Horses in an Italian study showed an ability to identify life-sized head shots of their own species, and were later willing to pick out the images of a sheep instead of a horse to obtain the food reward on offer.
However, they were not able to identify the images of individual horses or sheep within each species.
The experiments conducted by Giulia Ragonese and her fellow researchers from several Italian universities are described in the open-access journal PLOS ONE.
The study team hypothesized, based on findings with other ungulates, that horses would be able to discriminate between the faces of horses and the faces of other domestic species.
The research involved 10 adult Franches-Montagnes horses, comprising six females and four males, who were stabled in Palermo.
A wooden testing frame was built comprising two by side-by-side trapdoors which could be pushed back by a horse’s nose, revealing a shelf on which a food reward could be retrieved.
Each of the two trapdoors had a transparent front cover in which life-sized pictures of the animals could be inserted.
The trapdoors, which were built at the height of the horse’s nose, had a wooden panel between them, which required the horse to choose between one of the two panels at a minimum distance of 40cm.
A total of 20 digitized life-sized color pictures were used in the experiments. Ten pictures featured frontal views of the faces of different horses, while the other 10 pictures were frontal views of faces of different domestic animals — two cows, three sheep, four donkeys and one pig.
All of the faces were unknown to the horses used in study.
The horses were trained in the use of the apparatus before the first experiment, in which they were shown the face of a horse on one side, and a different species on the other, with the side randomly assigned.
The food reward — 30 grams of oat flakes — was placed behind each trapdoor to eliminate any influence from smell, but only the trapdoor with the horse image was unlocked.
The experiment was carried out with different images 10 times to complete one session.
Eight out of the 10 horses were able to distinguish between the pictures of the horses and the other animals.
When the experiment was reversed, and the horses got the food reward for identifying the sheep instead of the horse, they showed a similar ability.
Each horse was deemed to have succeeded if it picked the correct image eight out of 10 times in two consecutive sessions (there were three sessions for each phase of the experiment).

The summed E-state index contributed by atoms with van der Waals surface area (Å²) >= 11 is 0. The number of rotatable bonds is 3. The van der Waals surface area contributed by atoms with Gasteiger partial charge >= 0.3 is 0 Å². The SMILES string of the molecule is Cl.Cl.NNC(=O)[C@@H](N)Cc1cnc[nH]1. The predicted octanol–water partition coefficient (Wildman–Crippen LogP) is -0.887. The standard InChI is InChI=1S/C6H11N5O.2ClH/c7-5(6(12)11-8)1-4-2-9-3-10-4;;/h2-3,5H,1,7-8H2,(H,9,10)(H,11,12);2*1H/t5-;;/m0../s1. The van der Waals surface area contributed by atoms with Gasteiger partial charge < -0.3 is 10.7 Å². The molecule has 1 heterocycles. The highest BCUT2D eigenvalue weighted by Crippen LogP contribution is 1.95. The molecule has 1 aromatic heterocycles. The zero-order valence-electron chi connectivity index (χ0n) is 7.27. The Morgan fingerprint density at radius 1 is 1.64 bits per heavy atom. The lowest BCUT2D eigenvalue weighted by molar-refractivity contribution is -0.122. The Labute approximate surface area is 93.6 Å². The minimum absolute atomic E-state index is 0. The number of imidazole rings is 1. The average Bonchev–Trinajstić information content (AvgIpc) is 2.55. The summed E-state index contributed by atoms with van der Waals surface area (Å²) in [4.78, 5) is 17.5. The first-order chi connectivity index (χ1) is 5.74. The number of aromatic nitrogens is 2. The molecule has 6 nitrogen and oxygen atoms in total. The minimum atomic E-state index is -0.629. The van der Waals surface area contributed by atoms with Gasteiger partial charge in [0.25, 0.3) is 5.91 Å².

The performance of the horses generally got better with each session.
Interestingly, the time required by the horses to make the choice in each trial increased as the sessions proceeded.
“This may indicate that the decision-making process requires some sort of ‘greater concentration’ to become more accurate, which results in a longer time needed to make the choice.
“However, there was no evidence of a speed-accuracy trade-off at the individual level, as already reported in horses performing a spatial task.”
The study team concluded that the horses were able to discriminate between two-dimensional images of other horses and those of other domestic animals, similar to previous findings in other ungulates.
“In addition, despite some difficulties … the horses tested also demonstrated their learning ability in the reversal task, in contrast to cattle.”
However, they did not appear to be able to categorize individual faces among the images.
“It is therefore probable that only the shape of the face drives their discrimination and reversal abilities.”
The authors said specific investigations are required to understand whether two-dimensional social stimuli are treated differently from real animals.
The study team comprised Ragonese, Adriana Ferlazzo, Esterina Fazio, and Cristina Cravana, all with the University of Messina; Paolo Baragli, Chiara Mariti, and Angelo Gazzano, all with the University of Pisa; and Antonio Lanatà, with the University of Florence.
Ragonese G, Baragli P, Mariti C, Gazzano A, Lanatà A, Ferlazzo A, et al. (2021) Interspecific two-dimensional visual discrimination of faces in horses (Equus caballus). PLoS ONE 16(2): e0247310. https://doi.org/10.1371/journal.pone.0247310